If designer Nailah Lymus has her way, you may be seeing a lot more Muslim faces on the runway when New York Fashion Week kicks off on Thursday...
She's just opened Underwraps, a modeling agency for Muslim women that aims to give them mainstream fashion exposure while still allowing them to adhere to religious beliefs, according to Fashionista. "Right now Underwraps has four girls in development, who aren’t officially signed yet," the site reports. "She’ll bring them to industry events during fashion week and let them get a taste of the attention. Besides having a 'look', Lymus believes that the girls have to have strong personalites and be able to handle the pressures of the industry, and also the misconceptions. Especially since 9/11, there’s a lot of misunderstanding about Islam and its expectations of women. Lymus hopes to shatter the more common ones—like that women can’t work or that they have to wear full abayas."
The ultimate goal of the agency is to have Muslim women working with mainstream designers but still observe religious requirements (that clothes be loose enough not to reveal their shape, and that only face, hands, and feet can be exposed). It may sound like a challenge, but Lymus is hopeful: "[Muslim models] come from a background where they dress Islamically appropriate, but to be in this industry and to be a model you kind of have to forfeit that,” she told Fashionista. “That’s why I wanted to start this agency, so you don’t have to do that. You don’t have to lose who you are to be in this business.”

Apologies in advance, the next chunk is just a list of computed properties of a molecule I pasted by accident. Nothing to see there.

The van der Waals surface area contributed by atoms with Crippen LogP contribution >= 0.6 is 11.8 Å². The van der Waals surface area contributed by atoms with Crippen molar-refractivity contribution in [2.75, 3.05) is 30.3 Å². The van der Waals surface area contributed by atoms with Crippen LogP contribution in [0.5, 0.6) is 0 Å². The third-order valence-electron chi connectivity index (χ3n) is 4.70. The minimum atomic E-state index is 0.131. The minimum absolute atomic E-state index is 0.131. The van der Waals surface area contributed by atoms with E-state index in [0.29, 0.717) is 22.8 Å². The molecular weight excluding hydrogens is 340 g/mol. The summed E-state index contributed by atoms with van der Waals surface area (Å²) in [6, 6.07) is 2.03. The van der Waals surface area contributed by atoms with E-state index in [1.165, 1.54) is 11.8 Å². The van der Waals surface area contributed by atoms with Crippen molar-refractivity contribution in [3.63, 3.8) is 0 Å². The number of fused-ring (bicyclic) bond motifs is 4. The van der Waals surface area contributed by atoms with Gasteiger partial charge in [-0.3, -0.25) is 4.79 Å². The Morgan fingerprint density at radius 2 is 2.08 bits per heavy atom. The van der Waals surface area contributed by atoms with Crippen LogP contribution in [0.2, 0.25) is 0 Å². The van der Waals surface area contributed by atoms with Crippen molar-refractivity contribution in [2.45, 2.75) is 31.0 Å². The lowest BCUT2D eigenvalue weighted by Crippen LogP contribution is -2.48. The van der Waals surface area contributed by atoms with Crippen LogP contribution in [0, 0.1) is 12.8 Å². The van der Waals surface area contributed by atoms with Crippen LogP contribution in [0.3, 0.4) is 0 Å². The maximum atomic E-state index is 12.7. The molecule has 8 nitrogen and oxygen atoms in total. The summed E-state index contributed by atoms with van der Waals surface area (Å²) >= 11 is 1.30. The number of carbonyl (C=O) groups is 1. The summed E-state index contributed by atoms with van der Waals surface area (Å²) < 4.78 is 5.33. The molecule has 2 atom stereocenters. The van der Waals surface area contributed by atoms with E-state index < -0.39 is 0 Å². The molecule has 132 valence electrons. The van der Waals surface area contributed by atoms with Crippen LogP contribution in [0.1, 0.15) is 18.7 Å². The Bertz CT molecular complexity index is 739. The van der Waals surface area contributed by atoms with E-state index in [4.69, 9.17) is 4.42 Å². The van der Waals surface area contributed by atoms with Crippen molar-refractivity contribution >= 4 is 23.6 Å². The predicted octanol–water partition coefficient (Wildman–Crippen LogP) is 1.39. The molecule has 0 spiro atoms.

There are a couple of Muslim models just starting to achieve major modeling success--that's Tunisian beauty Hanaa Ben Abdesslem, above, walking for Chanel couture, and she also has a Lancome contract--but steadily working while adhering to religious restrictions has yet to be done on the catwalk. We're champions of anything that helps diversify the modeling industry, so here's hoping Lymus succeeds this season and beyond (it helps that we're entering fall 2012, where the clothes provide much more coverage than in scanty spring!). What do you make of Underwraps? Check out their site and their mission statement, and let us know what you think...do you think Muslim models can enjoy mainstream success in the fashion world? Are you rooting for Lymus and her worthy concept? Do any of you Muslim ladies out there wish you were better represented in mainstream fashion? Discuss!